“If you build it, they will come!” So went the catchphrase of Field of Dreams, in which an Iowa farmer is inspired by voices to build a baseball diamond in his cornfield. And, indeed, “they” do come—the movie ends with an endless line of people in cars coming to see a ball game in his remote cornfield. While an inspiring story of seeing a dream through to fruition, it also raises serious questions of practicality—is a remote corner of Iowa really the best place for a historic baseball diamond?
Rhys Davies touched on a similar issue in his recent posting about the Imagining the Future of Medicine conference, where he was rightly skeptical about the true benefits of many of the new, high tech (or in development) medical gizmos that were on display there.
A few years back, an essay in JAMA explored in even more depth our problem with “Gizmo Idolatry” in medicine:
“Gizmo idolatry describes the willingness to accept, in fact to prefer, unproven, technologically oriented medical measures . . . Clinicians and patients should resist the clamor for the new and fancy . . . All stakeholders should encourage and reward diligent bedside care for all who need it.”
Those of us with the luxury to have access to expensive, high tech care may be enamored with the gizmos that modern biotechnological medicine can produce. Yet most of the world (both those in developing countries, and the less fortunate in the so called “developed” world) are not in need of more high tech gadgetry—so much as they are in need of access, quality health information, and basic services. For example:
- Cervical cancer continues to take its toll on women around the world, but from a global perspective, most of those affected are not those who lack access to high tech screening; rather, they are those who lack access to any screening at all. What is needed here is innovative ways to improve global access to screening for those who have none.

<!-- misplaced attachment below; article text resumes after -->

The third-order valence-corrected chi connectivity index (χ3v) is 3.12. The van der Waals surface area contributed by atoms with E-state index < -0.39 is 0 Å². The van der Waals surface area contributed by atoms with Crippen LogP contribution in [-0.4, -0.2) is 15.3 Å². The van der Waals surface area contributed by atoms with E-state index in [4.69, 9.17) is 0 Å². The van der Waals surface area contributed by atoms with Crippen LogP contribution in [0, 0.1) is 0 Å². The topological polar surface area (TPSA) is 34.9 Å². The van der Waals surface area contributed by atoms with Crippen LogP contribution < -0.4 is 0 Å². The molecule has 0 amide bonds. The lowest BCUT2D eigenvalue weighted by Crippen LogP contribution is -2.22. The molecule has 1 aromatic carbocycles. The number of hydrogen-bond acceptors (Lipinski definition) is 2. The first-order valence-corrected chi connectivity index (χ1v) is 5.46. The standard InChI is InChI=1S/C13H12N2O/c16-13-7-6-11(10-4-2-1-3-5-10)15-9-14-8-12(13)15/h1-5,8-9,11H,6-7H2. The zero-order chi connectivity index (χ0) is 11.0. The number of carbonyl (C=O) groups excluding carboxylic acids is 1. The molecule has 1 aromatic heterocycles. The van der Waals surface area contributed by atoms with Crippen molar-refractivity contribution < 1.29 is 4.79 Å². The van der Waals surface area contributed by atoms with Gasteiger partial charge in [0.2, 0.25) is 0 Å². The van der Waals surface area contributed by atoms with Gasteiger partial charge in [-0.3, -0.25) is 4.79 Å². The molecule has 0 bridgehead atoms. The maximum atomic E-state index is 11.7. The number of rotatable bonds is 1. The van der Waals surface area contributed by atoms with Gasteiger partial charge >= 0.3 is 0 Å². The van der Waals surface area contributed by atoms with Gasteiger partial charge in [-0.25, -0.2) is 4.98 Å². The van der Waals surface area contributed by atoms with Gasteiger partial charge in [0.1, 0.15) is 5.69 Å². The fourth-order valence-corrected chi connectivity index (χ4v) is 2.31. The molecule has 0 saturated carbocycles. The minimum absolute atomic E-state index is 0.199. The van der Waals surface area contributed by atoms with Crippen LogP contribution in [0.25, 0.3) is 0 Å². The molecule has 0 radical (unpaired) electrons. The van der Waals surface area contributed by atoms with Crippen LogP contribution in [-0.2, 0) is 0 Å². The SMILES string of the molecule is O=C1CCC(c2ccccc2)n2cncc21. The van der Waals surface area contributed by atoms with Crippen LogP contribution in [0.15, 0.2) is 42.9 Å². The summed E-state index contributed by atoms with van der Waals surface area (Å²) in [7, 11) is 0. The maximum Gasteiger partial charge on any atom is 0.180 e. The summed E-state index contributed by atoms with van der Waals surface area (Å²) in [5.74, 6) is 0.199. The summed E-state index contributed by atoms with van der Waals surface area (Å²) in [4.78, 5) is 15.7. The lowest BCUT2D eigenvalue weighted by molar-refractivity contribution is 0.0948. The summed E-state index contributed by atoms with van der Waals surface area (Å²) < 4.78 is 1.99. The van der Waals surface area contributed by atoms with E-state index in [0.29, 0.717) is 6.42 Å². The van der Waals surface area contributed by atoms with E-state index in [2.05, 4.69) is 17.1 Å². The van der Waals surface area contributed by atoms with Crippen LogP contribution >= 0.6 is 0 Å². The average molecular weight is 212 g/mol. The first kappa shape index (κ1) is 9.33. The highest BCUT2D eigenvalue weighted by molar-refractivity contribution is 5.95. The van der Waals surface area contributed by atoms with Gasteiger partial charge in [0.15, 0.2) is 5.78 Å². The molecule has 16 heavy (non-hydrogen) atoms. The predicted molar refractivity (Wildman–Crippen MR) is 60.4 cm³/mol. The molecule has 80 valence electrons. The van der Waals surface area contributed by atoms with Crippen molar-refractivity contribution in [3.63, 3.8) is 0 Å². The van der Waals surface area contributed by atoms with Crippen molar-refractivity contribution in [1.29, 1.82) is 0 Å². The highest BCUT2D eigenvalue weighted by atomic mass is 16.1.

- As HIFA2015 argues, “People are dying for lack of knowledge.” “Every day, tens of thousands of children, women and men die needlessly for want of simple, low cost interventions – interventions that are often already locally available. A major contributing factor is that the mother, family caregiver or health worker does not have access to the information and knowledge they need, when they need it, to make appropriate decisions and save lives.”
- A recent blog on the Economist website makes the memorable point that “in the effort to improve health care, it is worth remembering a simple, albeit unsavoury truth: poo matters.” The starting point of healthy living is helping people to have healthy living conditions.
Innovation in medicine is important, and I’m the first to admit I’m engrossed by “tech” innovations (when I was a kid, one of my idols was Caractacus Potts, the questionably brilliant inventor of Chitty Chitty Bang Bang). Now that I’m a bit more grown up, I realize that the latest tech is not necessarily what we need—flying cars and musical candy won’t solve the challenges of global healthcare any more than building a baseball field in a remote corner of Iowa.
The innovations we need to explore have to do with access, information, providing basic services to those who lack them, and (as I’ve posted previously) getting a better handle on “when it is best to do nothing, or when something less expensive or invasive may be equivalent or better, or when it is just a matter of giving a benign condition time to run its course.”
William E Cayley Jr practises at the Augusta Family Medicine Clinic, teaches at the Eau Claire Family Medicine Residency, and is a professor at the University of Wisconsin, Department of Family Medicine.
Competing interests: “I declare that I have read and understood the BMJ Group policy on declaration of interests and I have no relevant interests to declare.”